Canadian Manufacturing

Graphene Innovation and Technologies receives Mitacs award for new paint

by CM Staff   

Environment Manufacturing Research & Development Sustainability Technology / IIoT Cleantech Infrastructure Transportation boat manufacturing clean energy cleantech CO2 emissions Manufacturing maritimes Shipping Technology warehousing

Graphene paint can be used by manufacturers in the shipping industry to reduce fuel consumption and CO2 emissions.

Marciel Gaier, GIT Co-founder and CTO (Credit: GIT)

HALIFAX — Halifax-based Graphite Innovation and Technologies (GIT), will be presented with an award from Mitacs, for developing a new paint, using the nanoparticles of graphite &mdash called graphene — to achieve a more sustainable and strong performing marine coating in boat manufacturing and the shipping industry.

Marciel Gaier — a former Mitacs PhD researcher in Advanced Materials Science at Dalhousie University, and GIT Co-founder and CTO — will be presented with the Mitacs Environmental Entrepreneur Award on June 10 at a virtual awards ceremony.

The coating system, developed by Gaier and GIT Co-founder Mo AlGermozi, tackles pressing environmental challenges facing the global shipping industry, which is responsible for transporting roughly 80 per cent of the world’s goods. On the heels of international legislation banning the use of toxic compounds in ship coatings, GIT provides a low-VOC, non-toxic alternative that reduces the amount of greenhouse gases emitted per journey.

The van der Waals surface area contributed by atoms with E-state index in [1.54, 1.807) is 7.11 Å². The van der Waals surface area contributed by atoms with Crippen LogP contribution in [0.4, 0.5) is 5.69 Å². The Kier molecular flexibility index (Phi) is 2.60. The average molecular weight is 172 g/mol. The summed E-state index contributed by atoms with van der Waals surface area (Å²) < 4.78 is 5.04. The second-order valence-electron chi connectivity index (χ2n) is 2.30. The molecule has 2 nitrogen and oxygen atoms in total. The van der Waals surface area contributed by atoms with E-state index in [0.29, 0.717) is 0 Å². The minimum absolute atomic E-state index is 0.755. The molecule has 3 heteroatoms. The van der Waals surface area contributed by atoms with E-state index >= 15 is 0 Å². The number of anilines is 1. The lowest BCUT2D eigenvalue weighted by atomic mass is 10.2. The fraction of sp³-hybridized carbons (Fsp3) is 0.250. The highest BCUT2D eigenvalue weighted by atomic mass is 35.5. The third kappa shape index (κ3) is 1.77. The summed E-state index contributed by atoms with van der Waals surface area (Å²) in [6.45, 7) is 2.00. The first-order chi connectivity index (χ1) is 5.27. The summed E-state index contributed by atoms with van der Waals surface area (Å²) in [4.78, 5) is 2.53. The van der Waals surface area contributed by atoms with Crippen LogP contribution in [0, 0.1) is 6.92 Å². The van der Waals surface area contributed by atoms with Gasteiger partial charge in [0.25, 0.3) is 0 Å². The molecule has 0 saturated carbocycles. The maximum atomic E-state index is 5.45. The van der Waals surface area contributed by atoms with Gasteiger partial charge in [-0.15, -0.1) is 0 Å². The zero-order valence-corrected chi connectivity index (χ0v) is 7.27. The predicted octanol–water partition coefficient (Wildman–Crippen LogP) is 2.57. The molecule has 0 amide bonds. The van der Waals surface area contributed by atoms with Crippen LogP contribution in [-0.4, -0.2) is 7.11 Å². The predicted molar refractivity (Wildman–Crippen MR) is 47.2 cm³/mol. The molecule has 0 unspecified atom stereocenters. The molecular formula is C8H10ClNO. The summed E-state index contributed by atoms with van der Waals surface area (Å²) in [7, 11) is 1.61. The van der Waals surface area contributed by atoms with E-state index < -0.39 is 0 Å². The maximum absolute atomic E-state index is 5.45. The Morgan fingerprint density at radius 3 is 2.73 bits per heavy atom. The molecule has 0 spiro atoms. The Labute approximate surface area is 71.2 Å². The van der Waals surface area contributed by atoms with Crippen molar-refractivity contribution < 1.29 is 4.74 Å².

The company is also working on two other paints: XGIT-Fuel, which reduces fuel consumption and mitigates the damaging buildup of barnacles and algae on ship hulls, and XGIT-URN, which minimizes underwater radiated noise pollution, a very real threat to whales and other marine species. What sets both products apart in the industry is the use of nanoparticles, which have a larger surface area and yet a fraction of the weight of traditional versions of raw materials, meaning it takes a very small amount to achieve an effective coating, Gaier explained.


“Our goal is to solve the environmental issues facing the shipping industry, but we’re also helping to reduce overall costs at the same time,” said Gaier, noting that a ship with a heavy coating of slime can require up to 38 per cent more energy to maintain the same speed as a vessel with a clean hull. GIT’s coating creates a slippery surface so that any buildup is washed away as a ship moves through water, leading to less drag. If the vessels are not moving, the surface can be easily cleaned by modern techniques such as water pressure or mechanical brushes.

Last year, GIT was awarded a $2.4-million Transport Canada contract to pilot its prototype smart coating system on fishing boats, with a focus on reducing underwater noise and greenhouse gas emissions. The company is also leading Canada’s $4.6-million Ocean Supercluster project aimed at further developing its smart protective coatings, and recently launched a pilot program to engage 10 boat owners who will experience the benefits of the technology firsthand.

Despite the challenges of finding and recruiting top talent during COVID-19, GIT has grown from two to nine employees since launching in 2017 and aims to hire an additional five employees by the end of 2021 as it works to scale its product line.


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